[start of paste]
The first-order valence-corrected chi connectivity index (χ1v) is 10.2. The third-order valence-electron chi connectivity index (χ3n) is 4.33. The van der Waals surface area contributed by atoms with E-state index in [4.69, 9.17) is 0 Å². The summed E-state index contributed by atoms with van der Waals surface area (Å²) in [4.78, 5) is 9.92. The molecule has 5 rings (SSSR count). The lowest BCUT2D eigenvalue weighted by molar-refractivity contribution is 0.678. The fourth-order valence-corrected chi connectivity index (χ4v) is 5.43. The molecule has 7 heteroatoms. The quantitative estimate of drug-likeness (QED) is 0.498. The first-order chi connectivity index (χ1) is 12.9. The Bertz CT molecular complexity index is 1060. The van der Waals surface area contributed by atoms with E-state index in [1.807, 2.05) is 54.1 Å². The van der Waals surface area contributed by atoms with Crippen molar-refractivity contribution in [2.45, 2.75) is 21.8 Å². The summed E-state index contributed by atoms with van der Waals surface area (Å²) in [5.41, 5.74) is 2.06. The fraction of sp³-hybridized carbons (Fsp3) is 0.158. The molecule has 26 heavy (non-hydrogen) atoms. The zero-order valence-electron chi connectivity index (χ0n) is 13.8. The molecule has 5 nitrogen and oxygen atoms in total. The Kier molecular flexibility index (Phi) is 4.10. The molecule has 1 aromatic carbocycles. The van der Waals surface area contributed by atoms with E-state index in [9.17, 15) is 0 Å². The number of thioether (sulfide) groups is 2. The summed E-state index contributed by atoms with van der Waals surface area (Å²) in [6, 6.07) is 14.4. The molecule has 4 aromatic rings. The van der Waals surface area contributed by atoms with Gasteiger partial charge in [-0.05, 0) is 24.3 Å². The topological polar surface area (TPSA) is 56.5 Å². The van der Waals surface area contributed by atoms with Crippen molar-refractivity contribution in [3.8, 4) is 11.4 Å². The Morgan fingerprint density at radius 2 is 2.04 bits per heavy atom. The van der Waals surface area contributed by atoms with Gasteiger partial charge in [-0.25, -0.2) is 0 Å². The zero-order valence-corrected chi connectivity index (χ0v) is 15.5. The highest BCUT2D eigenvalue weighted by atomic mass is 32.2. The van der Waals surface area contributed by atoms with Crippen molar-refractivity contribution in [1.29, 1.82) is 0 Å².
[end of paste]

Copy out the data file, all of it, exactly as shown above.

The first-order valence-corrected chi connectivity index (χ1v) is 10.2. The third-order valence-electron chi connectivity index (χ3n) is 4.33. The van der Waals surface area contributed by atoms with E-state index in [4.69, 9.17) is 0 Å². The summed E-state index contributed by atoms with van der Waals surface area (Å²) in [4.78, 5) is 9.92. The molecule has 5 rings (SSSR count). The lowest BCUT2D eigenvalue weighted by molar-refractivity contribution is 0.678. The fourth-order valence-corrected chi connectivity index (χ4v) is 5.43. The molecule has 7 heteroatoms. The quantitative estimate of drug-likeness (QED) is 0.498. The first-order chi connectivity index (χ1) is 12.9. The Bertz CT molecular complexity index is 1060. The van der Waals surface area contributed by atoms with E-state index in [1.807, 2.05) is 54.1 Å². The van der Waals surface area contributed by atoms with Crippen molar-refractivity contribution in [2.45, 2.75) is 21.8 Å². The summed E-state index contributed by atoms with van der Waals surface area (Å²) in [5.41, 5.74) is 2.06. The fraction of sp³-hybridized carbons (Fsp3) is 0.158. The molecule has 26 heavy (non-hydrogen) atoms. The zero-order valence-electron chi connectivity index (χ0n) is 13.8. The molecule has 5 nitrogen and oxygen atoms in total. The Kier molecular flexibility index (Phi) is 4.10. The molecule has 1 aromatic carbocycles. The van der Waals surface area contributed by atoms with E-state index in [9.17, 15) is 0 Å². The number of thioether (sulfide) groups is 2. The summed E-state index contributed by atoms with van der Waals surface area (Å²) in [6, 6.07) is 14.4. The molecule has 4 aromatic rings. The van der Waals surface area contributed by atoms with Gasteiger partial charge in [-0.05, 0) is 24.3 Å². The topological polar surface area (TPSA) is 56.5 Å². The van der Waals surface area contributed by atoms with Crippen molar-refractivity contribution in [3.8, 4) is 11.4 Å². The Morgan fingerprint density at radius 2 is 2.04 bits per heavy atom. The van der Waals surface area contributed by atoms with Gasteiger partial charge in [-0.25, -0.2) is 0 Å². The zero-order valence-corrected chi connectivity index (χ0v) is 15.5. The highest BCUT2D eigenvalue weighted by atomic mass is 32.2. The van der Waals surface area contributed by atoms with Crippen molar-refractivity contribution in [1.29, 1.82) is 0 Å².